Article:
JEANNE MAISONHAUTE, cellist
Performance, research, teaching, community engagement.
Excellence in contemporary music
Tana commissions numerous new works each year with the support of SACEM, and has given more than 250 world premieres since its founding. A string quartet for the 21st century, Tana juxtaposes fresh interpretations of beloved masterpieces with brand-new works by living composers.
In 2018, Tana co-founded ARCO, an annual summer academy for young composers and performers. The quartet has given masterclasses at the Conservatoire National Supérieur de Paris, University of California Berkeley, and Shanghai Conservatory, among others. As teachers, they follow in the footsteps of their own mentors, Walter Levine, Eberhard Feltz, and the Jerusalem Quartet.
The Tana Quartet has partnered with leading music research centers including IRCAM, GRAME, GMEM, and the Centre Henri Pousseur. In 2015, together with composer Juan Gonzalo Arroyo, they created hybrid TanaInstruments that play electronics directly through their bodies rather than through external speakers. New works for these groundbreaking instruments are featured on their album Volts.
Tana aims to reduce the distance between audience and performer by creating immersive, participatory programs. Music Far and Wide brings live music to places often neglected by traditional tours, including rural towns and unexpected venues from grocery stores to hospitals. One-Day Orchestra gives participants the opportunity to immerse themselves in the musical creative process: learning about instruments, improvising, composing, and performing a final concert with the quartet.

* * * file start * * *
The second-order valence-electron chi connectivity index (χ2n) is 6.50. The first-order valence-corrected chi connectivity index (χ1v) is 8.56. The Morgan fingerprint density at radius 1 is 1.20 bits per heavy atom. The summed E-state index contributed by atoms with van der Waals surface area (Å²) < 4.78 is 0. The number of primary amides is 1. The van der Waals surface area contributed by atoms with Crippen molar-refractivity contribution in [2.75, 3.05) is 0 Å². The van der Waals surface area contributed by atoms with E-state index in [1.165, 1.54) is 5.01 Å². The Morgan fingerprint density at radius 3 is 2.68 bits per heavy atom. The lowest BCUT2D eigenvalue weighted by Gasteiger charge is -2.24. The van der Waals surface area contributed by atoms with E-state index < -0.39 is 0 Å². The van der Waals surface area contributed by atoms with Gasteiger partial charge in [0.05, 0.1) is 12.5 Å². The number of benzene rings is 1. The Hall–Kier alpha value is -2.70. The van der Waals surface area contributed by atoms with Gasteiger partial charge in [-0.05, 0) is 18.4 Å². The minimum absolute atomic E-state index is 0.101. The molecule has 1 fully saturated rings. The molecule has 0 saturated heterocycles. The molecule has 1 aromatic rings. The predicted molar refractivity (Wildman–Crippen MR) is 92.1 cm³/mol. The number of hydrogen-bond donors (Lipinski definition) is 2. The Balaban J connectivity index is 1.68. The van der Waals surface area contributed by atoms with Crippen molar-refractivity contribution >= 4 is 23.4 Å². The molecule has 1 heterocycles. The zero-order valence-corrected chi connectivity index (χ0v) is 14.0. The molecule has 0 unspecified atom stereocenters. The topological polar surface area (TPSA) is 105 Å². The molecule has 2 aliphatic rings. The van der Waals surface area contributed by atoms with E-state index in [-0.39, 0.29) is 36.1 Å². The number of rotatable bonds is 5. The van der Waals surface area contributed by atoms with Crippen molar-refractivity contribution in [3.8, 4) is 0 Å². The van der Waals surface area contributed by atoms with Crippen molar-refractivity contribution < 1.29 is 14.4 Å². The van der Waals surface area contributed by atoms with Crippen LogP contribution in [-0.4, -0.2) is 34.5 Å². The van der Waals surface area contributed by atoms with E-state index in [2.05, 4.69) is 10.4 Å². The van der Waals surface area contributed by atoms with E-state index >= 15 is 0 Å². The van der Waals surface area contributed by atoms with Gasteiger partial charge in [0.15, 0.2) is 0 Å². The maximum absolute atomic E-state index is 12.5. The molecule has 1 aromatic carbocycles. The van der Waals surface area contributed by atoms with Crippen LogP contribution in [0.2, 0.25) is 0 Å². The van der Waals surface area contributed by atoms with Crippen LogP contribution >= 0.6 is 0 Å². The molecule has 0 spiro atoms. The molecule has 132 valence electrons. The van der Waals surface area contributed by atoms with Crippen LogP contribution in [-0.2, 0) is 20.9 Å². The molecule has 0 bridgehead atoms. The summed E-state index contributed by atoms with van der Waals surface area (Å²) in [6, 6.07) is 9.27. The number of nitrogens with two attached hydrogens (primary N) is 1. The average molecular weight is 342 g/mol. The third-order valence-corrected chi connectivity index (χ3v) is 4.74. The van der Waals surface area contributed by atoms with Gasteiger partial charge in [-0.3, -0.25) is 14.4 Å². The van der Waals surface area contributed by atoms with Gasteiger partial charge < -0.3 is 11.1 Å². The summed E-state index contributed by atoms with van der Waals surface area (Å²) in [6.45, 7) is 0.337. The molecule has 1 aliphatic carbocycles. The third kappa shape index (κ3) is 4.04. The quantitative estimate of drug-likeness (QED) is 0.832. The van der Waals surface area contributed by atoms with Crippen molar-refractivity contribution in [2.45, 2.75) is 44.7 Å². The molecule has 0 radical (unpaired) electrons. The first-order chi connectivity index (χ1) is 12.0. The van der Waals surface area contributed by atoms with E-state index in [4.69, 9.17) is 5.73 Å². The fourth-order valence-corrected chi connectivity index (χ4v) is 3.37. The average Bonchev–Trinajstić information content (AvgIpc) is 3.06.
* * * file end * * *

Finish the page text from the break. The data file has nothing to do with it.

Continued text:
Bringing music into unexpected places to make culture accessible for all.
The Tana Quartet’s first priority is to create immersive concert experiences that engage the imagination and emotions of listeners – all listeners. According to violinist and founder Antoine Maisonhaute, “We realized that music and culture were out of reach for many low-income individuals and those in rural areas. Additionally, young people sometimes imagine a string quartet as something serious and even abstract. We needed to shrink the distance between ourselves and our audiences. So we started questioning our relationship with listeners and trying to find another way. As artists, we are making connections on a local level, finding what speaks to people, even through contemporary music. It is essential to connect with people.”
To this end, Tana designed Music Far and Wide in 2018 to bring performances to unexpected places. Through this program, the quartet travels to retirement communities, hospitals, and even grocery stores to create musical bonds with new audiences.
Soon afterward, One-Day Orchestra was born, bringing listeners into the process of musical discovery through hands-on creative work. Over the course of a single day, participants experience every step in creating and engaging with new music, just as Tana does year round. This program brings individuals together to listen, learn, and be inspired.